This long-standing company has wonderful service, a nice selection, and some of the highest-quality tubers I’ve ever ordered (and they always seem to tuck in a few extras). Shea and Lizzie Connell are third-generation dahlia farmers carrying on the family business started in the 1960s by Shea’s late grandfather, Les Connell, who bred and introduced hundreds of dahlia varieties including the Tahoma series. They offer more than 230 varieties of dahlias in their online shop.
Crazy 4 Dahlias
This small farm just outside Washington, D.C. is owned and operated by John Spangenberg. John grows hundreds of varieties of dahlias and is currently working on breeding those that perform well in hot, humid climates. John has been growing and exhibiting dahlias for nearly 20 years and is an active judge for the American Dahlia Society. In his online shop, he offers more than 100 award-winning varieties for sale. New introductions are listed on their website.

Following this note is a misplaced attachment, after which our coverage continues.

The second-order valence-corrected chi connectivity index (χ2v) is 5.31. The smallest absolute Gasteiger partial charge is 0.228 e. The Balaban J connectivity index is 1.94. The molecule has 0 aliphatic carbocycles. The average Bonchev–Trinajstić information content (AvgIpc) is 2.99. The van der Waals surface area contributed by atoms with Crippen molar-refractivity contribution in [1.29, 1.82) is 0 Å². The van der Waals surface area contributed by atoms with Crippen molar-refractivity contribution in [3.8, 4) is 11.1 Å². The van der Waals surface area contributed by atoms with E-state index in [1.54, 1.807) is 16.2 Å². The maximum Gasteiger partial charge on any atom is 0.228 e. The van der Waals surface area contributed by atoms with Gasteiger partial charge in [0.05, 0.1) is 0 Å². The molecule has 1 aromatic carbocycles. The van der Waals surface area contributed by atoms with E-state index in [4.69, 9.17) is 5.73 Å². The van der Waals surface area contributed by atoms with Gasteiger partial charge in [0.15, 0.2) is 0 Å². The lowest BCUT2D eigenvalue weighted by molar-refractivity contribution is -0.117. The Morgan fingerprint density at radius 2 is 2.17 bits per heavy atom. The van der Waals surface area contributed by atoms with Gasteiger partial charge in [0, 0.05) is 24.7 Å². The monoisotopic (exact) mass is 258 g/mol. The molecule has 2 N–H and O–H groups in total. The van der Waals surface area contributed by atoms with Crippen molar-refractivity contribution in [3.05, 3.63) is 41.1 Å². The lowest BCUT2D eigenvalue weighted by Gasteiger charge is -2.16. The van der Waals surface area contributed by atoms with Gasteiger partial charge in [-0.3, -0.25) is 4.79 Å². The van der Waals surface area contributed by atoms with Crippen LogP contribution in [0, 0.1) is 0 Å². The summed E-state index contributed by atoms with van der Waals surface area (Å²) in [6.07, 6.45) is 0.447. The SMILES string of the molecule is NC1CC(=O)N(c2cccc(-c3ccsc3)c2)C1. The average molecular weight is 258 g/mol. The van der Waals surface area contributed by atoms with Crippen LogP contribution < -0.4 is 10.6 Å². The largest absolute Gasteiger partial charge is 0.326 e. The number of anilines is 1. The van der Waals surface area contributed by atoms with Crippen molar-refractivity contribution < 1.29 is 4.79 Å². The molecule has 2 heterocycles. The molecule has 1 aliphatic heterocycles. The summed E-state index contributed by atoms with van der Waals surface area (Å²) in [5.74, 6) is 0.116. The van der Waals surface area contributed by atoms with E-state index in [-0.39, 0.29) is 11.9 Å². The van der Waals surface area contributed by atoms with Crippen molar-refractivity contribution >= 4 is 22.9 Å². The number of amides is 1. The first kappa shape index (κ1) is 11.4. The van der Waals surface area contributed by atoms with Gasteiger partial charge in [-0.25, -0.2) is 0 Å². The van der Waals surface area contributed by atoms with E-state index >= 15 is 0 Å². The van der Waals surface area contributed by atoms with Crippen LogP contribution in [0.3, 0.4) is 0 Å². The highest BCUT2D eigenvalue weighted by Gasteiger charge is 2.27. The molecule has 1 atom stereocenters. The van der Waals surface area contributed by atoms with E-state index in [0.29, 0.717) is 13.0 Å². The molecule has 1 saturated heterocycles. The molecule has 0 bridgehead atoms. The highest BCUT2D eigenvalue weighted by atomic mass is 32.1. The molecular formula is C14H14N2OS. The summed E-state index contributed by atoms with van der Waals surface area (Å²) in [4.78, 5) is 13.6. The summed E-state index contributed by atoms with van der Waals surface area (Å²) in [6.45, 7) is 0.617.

Dahlias by Julie
Owner Julie Vanderhaak started selling dahlia tubers in 2018. She specializes in cut-flower varieties but loves them all, offering a fantastic selection of 300 tubers, in a wide range of sizes, forms, and colors, including many hard-to-find varieties. The demand for her tubers is a testament to her quality and customer service.
This family-operated flower farm, established in 2008, offers dahlia tubers in bulk quantities for home gardeners and flower farmers. Owners Amy and Jesse Rodrigues grow more than 65 dahlia varieties, primarily ball and decorative types, focusing on those that have a long vase life and are in demand for the wedding industry. They sell cut flowers for weddings and flower shops and also operate a self-service stand at the farm 6 days a week.